The Buffalo Bills' hiring of the NFL's first full-time woman assistant coach, Kathryn Smith, this week generally was hailed as a milestone moment for the NFL. For The Win collected a load of congratulatory tweets, which should make us feel warm about how far we've come in the sports world.

But ...

Yeah, you knew there had to be a "but." And we're not just talking about misognynistic tripe posted in the comments below a website article. No, we're talking about the nonsense spewed by a guy into a microphone for a radio station in a city with an NFL team.

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Kevin Kiley, co-host of a show on 92.3 The Fan in Cleveland, didn't react well to Smith's hiring.

"No place for a woman in professional sports, in football, coaching men. Men will not take to it," Kiley said (via Sporting News). "If you have 10 men on special teams, eight of them will be mumbling under their breath, it's counterproductive. You're setting her up to fail."

Somehow, this morphed into a rant about women voting for the Pro Football Hall of Fame.

"This is the old conversation we had about women vote for the Hall of Fame in football. It's absurd," Kiley said. "I mean, do you really want your determination, whether you make the Hall of Fame in football, do you want a woman to have a vote on that, who's never played the game and doesn't understand the intensity of the game?"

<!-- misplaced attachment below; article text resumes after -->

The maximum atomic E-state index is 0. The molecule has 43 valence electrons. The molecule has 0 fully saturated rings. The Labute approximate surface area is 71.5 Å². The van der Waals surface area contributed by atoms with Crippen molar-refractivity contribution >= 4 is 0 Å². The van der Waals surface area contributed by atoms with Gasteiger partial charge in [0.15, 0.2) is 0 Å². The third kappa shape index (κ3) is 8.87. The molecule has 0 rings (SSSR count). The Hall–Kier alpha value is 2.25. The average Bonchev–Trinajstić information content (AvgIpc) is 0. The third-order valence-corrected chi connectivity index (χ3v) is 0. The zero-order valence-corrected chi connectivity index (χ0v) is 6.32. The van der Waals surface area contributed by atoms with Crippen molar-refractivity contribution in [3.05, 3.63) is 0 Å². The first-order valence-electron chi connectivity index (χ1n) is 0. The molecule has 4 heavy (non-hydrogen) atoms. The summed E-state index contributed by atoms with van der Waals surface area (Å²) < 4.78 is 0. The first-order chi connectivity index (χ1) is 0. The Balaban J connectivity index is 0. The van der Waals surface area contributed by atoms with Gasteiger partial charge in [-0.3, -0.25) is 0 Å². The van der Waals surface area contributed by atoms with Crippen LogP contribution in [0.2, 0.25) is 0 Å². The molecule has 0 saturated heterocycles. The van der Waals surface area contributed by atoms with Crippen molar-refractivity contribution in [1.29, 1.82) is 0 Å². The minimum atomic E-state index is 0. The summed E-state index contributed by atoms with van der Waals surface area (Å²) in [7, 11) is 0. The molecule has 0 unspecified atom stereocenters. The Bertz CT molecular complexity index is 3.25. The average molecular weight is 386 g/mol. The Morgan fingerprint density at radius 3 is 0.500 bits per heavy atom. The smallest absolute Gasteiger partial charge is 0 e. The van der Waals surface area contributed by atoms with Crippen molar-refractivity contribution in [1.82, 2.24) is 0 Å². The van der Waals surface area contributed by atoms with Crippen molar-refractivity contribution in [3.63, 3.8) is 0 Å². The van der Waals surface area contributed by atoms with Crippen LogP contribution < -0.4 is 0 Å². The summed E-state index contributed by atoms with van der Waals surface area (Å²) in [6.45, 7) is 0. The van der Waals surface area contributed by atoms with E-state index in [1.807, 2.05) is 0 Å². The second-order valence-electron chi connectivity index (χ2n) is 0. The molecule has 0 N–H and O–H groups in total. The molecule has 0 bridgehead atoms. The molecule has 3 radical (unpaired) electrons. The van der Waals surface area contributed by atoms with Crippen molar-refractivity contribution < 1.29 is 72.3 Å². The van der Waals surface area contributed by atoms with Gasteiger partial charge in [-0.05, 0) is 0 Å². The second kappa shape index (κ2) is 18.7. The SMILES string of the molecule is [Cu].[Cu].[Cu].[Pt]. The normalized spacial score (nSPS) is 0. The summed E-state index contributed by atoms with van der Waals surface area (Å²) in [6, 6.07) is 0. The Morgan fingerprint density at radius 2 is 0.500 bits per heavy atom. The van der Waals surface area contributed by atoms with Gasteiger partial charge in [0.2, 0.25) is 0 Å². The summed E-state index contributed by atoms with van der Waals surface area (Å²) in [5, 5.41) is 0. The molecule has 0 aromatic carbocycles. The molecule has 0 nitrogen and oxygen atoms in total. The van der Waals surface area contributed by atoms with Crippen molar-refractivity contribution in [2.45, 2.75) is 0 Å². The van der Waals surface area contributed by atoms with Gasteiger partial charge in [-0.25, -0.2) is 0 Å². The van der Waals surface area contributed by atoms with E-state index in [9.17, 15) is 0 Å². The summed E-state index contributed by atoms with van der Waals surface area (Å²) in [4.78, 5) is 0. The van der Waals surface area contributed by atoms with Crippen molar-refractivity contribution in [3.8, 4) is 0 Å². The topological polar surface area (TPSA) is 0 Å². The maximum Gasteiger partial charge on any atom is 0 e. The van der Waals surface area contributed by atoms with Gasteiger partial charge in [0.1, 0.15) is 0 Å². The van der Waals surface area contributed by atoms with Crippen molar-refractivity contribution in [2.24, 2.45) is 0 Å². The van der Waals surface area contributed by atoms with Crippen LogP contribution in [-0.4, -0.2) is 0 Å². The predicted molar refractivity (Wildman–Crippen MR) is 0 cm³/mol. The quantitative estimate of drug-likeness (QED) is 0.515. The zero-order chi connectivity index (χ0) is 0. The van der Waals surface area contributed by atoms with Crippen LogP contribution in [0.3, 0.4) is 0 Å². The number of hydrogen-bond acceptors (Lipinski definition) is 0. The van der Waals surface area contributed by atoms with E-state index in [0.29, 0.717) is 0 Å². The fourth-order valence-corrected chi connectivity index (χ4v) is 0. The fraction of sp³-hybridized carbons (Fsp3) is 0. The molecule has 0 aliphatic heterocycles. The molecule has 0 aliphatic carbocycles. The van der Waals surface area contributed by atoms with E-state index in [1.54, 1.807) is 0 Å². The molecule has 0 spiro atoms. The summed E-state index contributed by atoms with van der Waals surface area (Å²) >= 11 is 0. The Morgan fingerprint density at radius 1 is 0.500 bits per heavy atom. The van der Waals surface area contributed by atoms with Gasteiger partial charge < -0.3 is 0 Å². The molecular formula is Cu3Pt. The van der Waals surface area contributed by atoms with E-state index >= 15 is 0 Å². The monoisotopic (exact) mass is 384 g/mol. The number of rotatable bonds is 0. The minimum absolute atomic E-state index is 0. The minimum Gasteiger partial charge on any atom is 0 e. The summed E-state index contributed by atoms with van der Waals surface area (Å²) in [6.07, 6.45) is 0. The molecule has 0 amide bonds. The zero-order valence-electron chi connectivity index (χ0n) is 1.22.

Kiley, a veteran broadcaster who once worked college games for ESPN, played football at Wyoming and for one season in the World Football League after being cut by the New York Jets. He generously did allow that it would OK for women to coach men in basketball and baseball. (You can listen to the whole segment here.)

Look, no one is talking about making Smith or Jen Welter, a coaching intern with the Arizona Cardinals during training camp this season, into an NFL head coach. At least not yet.

Because you can't have an NFL head coach who's never played football, can you? Well, actually, you can, if he's a man. Todd Haley, now the Steelers' offensive coordinator, became head coach of the Kansas City Chiefs even though he never played organized football, not even in high school.

But, being a guy, he probably just intrinsically always understood the intensity of the game.